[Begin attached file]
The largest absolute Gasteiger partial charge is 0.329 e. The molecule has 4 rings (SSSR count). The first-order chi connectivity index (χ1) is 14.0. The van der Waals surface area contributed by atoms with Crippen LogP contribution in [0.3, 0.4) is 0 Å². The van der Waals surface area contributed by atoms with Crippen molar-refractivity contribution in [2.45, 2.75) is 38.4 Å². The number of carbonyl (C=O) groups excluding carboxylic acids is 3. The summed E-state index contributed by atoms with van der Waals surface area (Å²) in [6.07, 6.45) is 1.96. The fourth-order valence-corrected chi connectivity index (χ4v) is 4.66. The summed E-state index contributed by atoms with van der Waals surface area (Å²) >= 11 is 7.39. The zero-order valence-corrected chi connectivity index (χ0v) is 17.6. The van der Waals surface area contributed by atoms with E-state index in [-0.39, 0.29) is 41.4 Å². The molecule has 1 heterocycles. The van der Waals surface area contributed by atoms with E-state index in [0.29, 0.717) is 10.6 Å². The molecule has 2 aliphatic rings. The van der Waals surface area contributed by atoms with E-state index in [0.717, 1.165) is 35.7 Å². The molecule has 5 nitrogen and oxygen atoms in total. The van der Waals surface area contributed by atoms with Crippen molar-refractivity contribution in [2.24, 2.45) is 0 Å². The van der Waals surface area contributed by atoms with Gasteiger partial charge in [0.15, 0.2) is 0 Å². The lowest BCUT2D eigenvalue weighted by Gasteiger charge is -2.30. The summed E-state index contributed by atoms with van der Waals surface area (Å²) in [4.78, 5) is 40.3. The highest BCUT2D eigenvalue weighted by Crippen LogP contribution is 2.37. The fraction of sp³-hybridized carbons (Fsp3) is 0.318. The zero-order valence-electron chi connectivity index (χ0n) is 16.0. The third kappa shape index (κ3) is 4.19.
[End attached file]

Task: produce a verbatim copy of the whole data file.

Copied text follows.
The largest absolute Gasteiger partial charge is 0.329 e. The molecule has 4 rings (SSSR count). The first-order chi connectivity index (χ1) is 14.0. The van der Waals surface area contributed by atoms with Crippen LogP contribution in [0.3, 0.4) is 0 Å². The van der Waals surface area contributed by atoms with Crippen molar-refractivity contribution in [2.45, 2.75) is 38.4 Å². The number of carbonyl (C=O) groups excluding carboxylic acids is 3. The summed E-state index contributed by atoms with van der Waals surface area (Å²) in [6.07, 6.45) is 1.96. The fourth-order valence-corrected chi connectivity index (χ4v) is 4.66. The summed E-state index contributed by atoms with van der Waals surface area (Å²) >= 11 is 7.39. The zero-order valence-corrected chi connectivity index (χ0v) is 17.6. The van der Waals surface area contributed by atoms with E-state index in [-0.39, 0.29) is 41.4 Å². The molecule has 1 heterocycles. The van der Waals surface area contributed by atoms with E-state index in [0.29, 0.717) is 10.6 Å². The molecule has 2 aliphatic rings. The van der Waals surface area contributed by atoms with E-state index in [0.717, 1.165) is 35.7 Å². The molecule has 5 nitrogen and oxygen atoms in total. The van der Waals surface area contributed by atoms with Crippen molar-refractivity contribution in [2.24, 2.45) is 0 Å². The van der Waals surface area contributed by atoms with Gasteiger partial charge in [0.15, 0.2) is 0 Å². The lowest BCUT2D eigenvalue weighted by Gasteiger charge is -2.30. The summed E-state index contributed by atoms with van der Waals surface area (Å²) in [4.78, 5) is 40.3. The highest BCUT2D eigenvalue weighted by Crippen LogP contribution is 2.37. The fraction of sp³-hybridized carbons (Fsp3) is 0.318. The zero-order valence-electron chi connectivity index (χ0n) is 16.0. The third kappa shape index (κ3) is 4.19.